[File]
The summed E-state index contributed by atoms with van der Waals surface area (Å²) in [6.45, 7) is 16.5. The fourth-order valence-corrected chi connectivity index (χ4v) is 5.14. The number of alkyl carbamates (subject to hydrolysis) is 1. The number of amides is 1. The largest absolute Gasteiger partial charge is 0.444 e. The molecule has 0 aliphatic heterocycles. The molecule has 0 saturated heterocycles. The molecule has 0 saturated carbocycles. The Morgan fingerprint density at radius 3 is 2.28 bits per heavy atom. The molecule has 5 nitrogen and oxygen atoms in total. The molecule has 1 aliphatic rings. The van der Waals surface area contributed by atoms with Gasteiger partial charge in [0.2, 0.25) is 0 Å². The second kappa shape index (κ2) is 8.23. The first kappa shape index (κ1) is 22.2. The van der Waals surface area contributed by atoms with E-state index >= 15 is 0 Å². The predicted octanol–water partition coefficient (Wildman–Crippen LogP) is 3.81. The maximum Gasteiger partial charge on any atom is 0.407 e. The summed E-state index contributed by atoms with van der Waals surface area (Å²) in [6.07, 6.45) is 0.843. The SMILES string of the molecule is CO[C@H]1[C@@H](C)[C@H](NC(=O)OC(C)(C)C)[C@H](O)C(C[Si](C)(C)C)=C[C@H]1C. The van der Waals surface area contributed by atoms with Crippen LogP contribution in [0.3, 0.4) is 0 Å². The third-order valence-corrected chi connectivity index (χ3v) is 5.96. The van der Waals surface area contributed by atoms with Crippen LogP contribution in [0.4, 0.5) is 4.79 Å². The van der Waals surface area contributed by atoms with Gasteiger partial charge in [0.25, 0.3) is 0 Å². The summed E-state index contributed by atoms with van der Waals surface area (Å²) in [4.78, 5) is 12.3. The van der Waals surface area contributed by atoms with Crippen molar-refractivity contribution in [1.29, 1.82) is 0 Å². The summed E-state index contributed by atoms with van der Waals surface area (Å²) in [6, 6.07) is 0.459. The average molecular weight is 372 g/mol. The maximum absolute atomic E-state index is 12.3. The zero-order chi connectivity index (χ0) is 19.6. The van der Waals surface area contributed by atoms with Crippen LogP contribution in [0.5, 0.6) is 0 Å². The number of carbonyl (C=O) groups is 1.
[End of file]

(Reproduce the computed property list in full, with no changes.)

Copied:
The summed E-state index contributed by atoms with van der Waals surface area (Å²) in [6.45, 7) is 16.5. The fourth-order valence-corrected chi connectivity index (χ4v) is 5.14. The number of alkyl carbamates (subject to hydrolysis) is 1. The number of amides is 1. The largest absolute Gasteiger partial charge is 0.444 e. The molecule has 0 aliphatic heterocycles. The molecule has 0 saturated heterocycles. The molecule has 0 saturated carbocycles. The Morgan fingerprint density at radius 3 is 2.28 bits per heavy atom. The molecule has 5 nitrogen and oxygen atoms in total. The molecule has 1 aliphatic rings. The van der Waals surface area contributed by atoms with Gasteiger partial charge in [0.2, 0.25) is 0 Å². The second kappa shape index (κ2) is 8.23. The first kappa shape index (κ1) is 22.2. The van der Waals surface area contributed by atoms with E-state index >= 15 is 0 Å². The predicted octanol–water partition coefficient (Wildman–Crippen LogP) is 3.81. The maximum Gasteiger partial charge on any atom is 0.407 e. The summed E-state index contributed by atoms with van der Waals surface area (Å²) in [6.07, 6.45) is 0.843. The SMILES string of the molecule is CO[C@H]1[C@@H](C)[C@H](NC(=O)OC(C)(C)C)[C@H](O)C(C[Si](C)(C)C)=C[C@H]1C. The van der Waals surface area contributed by atoms with Crippen LogP contribution in [0.3, 0.4) is 0 Å². The third-order valence-corrected chi connectivity index (χ3v) is 5.96. The van der Waals surface area contributed by atoms with Crippen LogP contribution in [0.4, 0.5) is 4.79 Å². The van der Waals surface area contributed by atoms with Gasteiger partial charge in [0.25, 0.3) is 0 Å². The summed E-state index contributed by atoms with van der Waals surface area (Å²) in [4.78, 5) is 12.3. The van der Waals surface area contributed by atoms with Crippen molar-refractivity contribution in [1.29, 1.82) is 0 Å². The summed E-state index contributed by atoms with van der Waals surface area (Å²) in [6, 6.07) is 0.459. The average molecular weight is 372 g/mol. The maximum absolute atomic E-state index is 12.3. The zero-order chi connectivity index (χ0) is 19.6. The van der Waals surface area contributed by atoms with Crippen LogP contribution in [0.5, 0.6) is 0 Å². The number of carbonyl (C=O) groups is 1.